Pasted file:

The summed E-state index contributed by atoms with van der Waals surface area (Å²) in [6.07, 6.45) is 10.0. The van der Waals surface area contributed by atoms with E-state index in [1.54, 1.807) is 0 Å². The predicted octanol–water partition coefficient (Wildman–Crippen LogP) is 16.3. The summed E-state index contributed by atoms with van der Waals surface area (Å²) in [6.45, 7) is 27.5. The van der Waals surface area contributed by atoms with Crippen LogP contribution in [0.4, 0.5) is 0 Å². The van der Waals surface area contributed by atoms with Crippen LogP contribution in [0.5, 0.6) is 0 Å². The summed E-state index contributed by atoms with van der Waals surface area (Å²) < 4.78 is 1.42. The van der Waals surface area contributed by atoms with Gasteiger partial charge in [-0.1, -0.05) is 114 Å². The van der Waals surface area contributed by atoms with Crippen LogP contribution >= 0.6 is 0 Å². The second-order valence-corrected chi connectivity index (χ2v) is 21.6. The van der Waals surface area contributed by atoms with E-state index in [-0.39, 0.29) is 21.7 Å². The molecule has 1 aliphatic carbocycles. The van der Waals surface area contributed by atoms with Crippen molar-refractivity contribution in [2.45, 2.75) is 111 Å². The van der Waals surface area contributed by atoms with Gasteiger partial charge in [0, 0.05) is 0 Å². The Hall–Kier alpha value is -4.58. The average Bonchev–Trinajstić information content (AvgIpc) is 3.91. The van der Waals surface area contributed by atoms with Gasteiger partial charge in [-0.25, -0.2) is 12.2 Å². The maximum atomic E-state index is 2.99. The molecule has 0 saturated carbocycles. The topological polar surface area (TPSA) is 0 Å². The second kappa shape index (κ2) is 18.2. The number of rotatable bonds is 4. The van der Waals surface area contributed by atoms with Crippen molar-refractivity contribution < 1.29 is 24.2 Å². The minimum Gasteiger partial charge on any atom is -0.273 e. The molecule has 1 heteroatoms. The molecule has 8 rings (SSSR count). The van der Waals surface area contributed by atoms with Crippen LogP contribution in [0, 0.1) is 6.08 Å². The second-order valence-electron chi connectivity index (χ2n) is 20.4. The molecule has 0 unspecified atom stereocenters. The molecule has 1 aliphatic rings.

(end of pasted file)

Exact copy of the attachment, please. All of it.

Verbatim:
The summed E-state index contributed by atoms with van der Waals surface area (Å²) in [6.07, 6.45) is 10.0. The van der Waals surface area contributed by atoms with E-state index in [1.54, 1.807) is 0 Å². The predicted octanol–water partition coefficient (Wildman–Crippen LogP) is 16.3. The summed E-state index contributed by atoms with van der Waals surface area (Å²) in [6.45, 7) is 27.5. The van der Waals surface area contributed by atoms with Crippen LogP contribution in [0.4, 0.5) is 0 Å². The van der Waals surface area contributed by atoms with Crippen LogP contribution in [0.5, 0.6) is 0 Å². The summed E-state index contributed by atoms with van der Waals surface area (Å²) < 4.78 is 1.42. The van der Waals surface area contributed by atoms with Gasteiger partial charge in [-0.1, -0.05) is 114 Å². The van der Waals surface area contributed by atoms with Crippen LogP contribution >= 0.6 is 0 Å². The second-order valence-corrected chi connectivity index (χ2v) is 21.6. The van der Waals surface area contributed by atoms with E-state index in [-0.39, 0.29) is 21.7 Å². The molecule has 1 aliphatic carbocycles. The van der Waals surface area contributed by atoms with Crippen molar-refractivity contribution in [2.45, 2.75) is 111 Å². The van der Waals surface area contributed by atoms with Gasteiger partial charge in [0, 0.05) is 0 Å². The Hall–Kier alpha value is -4.58. The average Bonchev–Trinajstić information content (AvgIpc) is 3.91. The van der Waals surface area contributed by atoms with Gasteiger partial charge in [-0.25, -0.2) is 12.2 Å². The maximum atomic E-state index is 2.99. The molecule has 0 saturated carbocycles. The topological polar surface area (TPSA) is 0 Å². The second kappa shape index (κ2) is 18.2. The number of rotatable bonds is 4. The van der Waals surface area contributed by atoms with Crippen molar-refractivity contribution < 1.29 is 24.2 Å². The minimum Gasteiger partial charge on any atom is -0.273 e. The molecule has 1 heteroatoms. The molecule has 8 rings (SSSR count). The van der Waals surface area contributed by atoms with Crippen LogP contribution in [0, 0.1) is 6.08 Å². The second-order valence-electron chi connectivity index (χ2n) is 20.4. The molecule has 0 unspecified atom stereocenters. The molecule has 1 aliphatic rings.